Recently I read a great article about how a well renowned web designer who was getting top chops from the major brands in the world to work for them was getting denied by most of the schools in that area, not because of lack of any skills but due to his lack of having a Master’s degree … the post was about the differing practices of Web Design that they teach in School and that what is being practiced in the Industry.
A community college costs about $5,000 per semester. So that’s $1,000 per course, divided by 15 classes equals about $66 per class. So if students are paying that much money for web design classes, shouldn’t theyat least be getting taught up to date technology?
The pricing figures are pretty much spot on, in India we spend a good 5 lakh INR on getting a decent graduate degree. If the course cannot teach us anything worth then what is the use of such a degree? A study conducted in 2008 showed that a measly 4% of engineering students in India (out of a massive 700,000) are employable. The rest have to be taught from scratch how to code.
This means that the opportunity cost of bring this new joinee up to speed is more than his yearly income. The company has to pay for this learning by providing the right set of education and also pay the new joinee during the period of this education.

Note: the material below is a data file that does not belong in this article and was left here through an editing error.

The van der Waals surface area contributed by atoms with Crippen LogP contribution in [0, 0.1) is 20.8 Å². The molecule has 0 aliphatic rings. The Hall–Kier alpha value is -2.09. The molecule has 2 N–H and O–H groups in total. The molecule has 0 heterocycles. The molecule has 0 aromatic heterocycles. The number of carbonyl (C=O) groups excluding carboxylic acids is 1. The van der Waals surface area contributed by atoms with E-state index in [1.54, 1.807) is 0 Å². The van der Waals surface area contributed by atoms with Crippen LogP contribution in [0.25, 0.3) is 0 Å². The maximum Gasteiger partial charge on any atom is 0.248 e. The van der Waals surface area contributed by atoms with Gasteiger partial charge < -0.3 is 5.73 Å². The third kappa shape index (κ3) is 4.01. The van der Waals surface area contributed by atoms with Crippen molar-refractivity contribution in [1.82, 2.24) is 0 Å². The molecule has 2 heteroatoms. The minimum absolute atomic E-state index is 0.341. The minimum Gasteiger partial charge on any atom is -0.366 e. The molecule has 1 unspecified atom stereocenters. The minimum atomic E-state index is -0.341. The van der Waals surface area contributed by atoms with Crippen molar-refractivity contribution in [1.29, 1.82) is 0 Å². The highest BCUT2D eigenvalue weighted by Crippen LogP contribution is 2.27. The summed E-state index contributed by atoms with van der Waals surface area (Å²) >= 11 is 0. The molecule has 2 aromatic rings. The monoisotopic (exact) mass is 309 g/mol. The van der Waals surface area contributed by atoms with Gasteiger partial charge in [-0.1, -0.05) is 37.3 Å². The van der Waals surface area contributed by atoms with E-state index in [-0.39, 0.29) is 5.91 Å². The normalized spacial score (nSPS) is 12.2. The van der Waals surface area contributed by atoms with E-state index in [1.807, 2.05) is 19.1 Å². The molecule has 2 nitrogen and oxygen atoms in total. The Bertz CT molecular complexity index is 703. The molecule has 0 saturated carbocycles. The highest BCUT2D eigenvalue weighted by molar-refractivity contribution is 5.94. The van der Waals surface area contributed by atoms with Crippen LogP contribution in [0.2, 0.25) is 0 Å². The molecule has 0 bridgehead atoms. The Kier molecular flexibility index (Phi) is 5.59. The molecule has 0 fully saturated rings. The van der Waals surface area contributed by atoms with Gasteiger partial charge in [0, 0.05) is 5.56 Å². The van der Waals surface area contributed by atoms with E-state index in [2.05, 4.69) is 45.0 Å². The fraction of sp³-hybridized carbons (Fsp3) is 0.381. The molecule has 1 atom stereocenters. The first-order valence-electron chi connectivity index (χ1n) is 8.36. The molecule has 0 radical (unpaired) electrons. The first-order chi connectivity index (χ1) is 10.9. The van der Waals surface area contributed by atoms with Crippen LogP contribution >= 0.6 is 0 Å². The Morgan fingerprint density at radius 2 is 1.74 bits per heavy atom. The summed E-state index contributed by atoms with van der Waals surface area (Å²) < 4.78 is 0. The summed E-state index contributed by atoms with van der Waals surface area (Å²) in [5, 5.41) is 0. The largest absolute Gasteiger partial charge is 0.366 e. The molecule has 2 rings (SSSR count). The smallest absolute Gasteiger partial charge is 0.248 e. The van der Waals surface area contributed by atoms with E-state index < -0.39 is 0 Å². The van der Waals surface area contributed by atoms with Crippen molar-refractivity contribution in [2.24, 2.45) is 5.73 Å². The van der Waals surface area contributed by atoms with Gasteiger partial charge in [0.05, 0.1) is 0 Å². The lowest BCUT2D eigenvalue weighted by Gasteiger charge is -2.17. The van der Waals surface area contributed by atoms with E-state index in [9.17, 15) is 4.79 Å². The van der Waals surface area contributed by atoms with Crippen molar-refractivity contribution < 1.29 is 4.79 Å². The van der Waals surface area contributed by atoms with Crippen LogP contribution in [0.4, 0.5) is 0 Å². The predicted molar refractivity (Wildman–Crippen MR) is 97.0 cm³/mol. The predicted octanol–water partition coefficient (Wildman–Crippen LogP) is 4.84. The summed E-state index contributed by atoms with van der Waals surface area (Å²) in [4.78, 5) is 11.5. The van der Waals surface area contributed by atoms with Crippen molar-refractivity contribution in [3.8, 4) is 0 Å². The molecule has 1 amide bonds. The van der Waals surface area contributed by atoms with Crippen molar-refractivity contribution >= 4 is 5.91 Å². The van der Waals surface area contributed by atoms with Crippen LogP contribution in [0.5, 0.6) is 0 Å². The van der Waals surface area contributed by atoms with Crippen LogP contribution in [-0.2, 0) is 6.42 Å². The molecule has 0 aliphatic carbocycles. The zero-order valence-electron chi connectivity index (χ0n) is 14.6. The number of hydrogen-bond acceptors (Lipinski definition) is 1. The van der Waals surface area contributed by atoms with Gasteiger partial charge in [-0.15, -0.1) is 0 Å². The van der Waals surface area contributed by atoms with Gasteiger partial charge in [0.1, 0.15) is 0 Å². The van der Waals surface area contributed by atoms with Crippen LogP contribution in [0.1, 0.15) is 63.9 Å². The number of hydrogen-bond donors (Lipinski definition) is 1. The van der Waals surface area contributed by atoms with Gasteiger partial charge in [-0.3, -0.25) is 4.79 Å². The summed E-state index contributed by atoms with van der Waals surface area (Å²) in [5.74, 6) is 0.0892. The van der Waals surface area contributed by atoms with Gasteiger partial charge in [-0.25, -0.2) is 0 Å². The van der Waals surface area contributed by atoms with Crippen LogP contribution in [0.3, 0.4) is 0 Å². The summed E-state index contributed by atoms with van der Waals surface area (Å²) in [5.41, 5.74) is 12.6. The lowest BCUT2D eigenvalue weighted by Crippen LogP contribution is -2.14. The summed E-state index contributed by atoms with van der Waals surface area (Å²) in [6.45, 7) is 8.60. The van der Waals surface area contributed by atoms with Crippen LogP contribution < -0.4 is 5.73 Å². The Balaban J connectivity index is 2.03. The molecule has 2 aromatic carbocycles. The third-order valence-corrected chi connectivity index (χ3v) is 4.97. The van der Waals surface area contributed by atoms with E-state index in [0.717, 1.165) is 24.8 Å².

With average salary in any decent IT firm being roughly 3-4 Lakh INR, that translates into just under the amount that the graduate has paid to get the degree. A degree which is more or less worthless since it has not taught any practicable skillsets to the graduate.
Is this not a colossal waste of money?
4 thoughts on “Wasted Education”
aren’t the recruiters / HR practices to blame?
How can they be put to blame. What else parameter is there to recruit talent? Educational Qualification was supposed to be the proxy for skills, but now it is the proxy for compliance.
I agree. it is a proxy for compliance. But, are HR practices making efforts to change that? They seem to be afraid to stick their necks out and re define the hiring process. So, there is a nice cozy transaction going on between the edu.insti. and recruiters. I guess they do prove Peter Lynch’s statement right – ”
no fund manager has ever been fired for buying IBM” :-)
I wonder who said no risk, no reward :D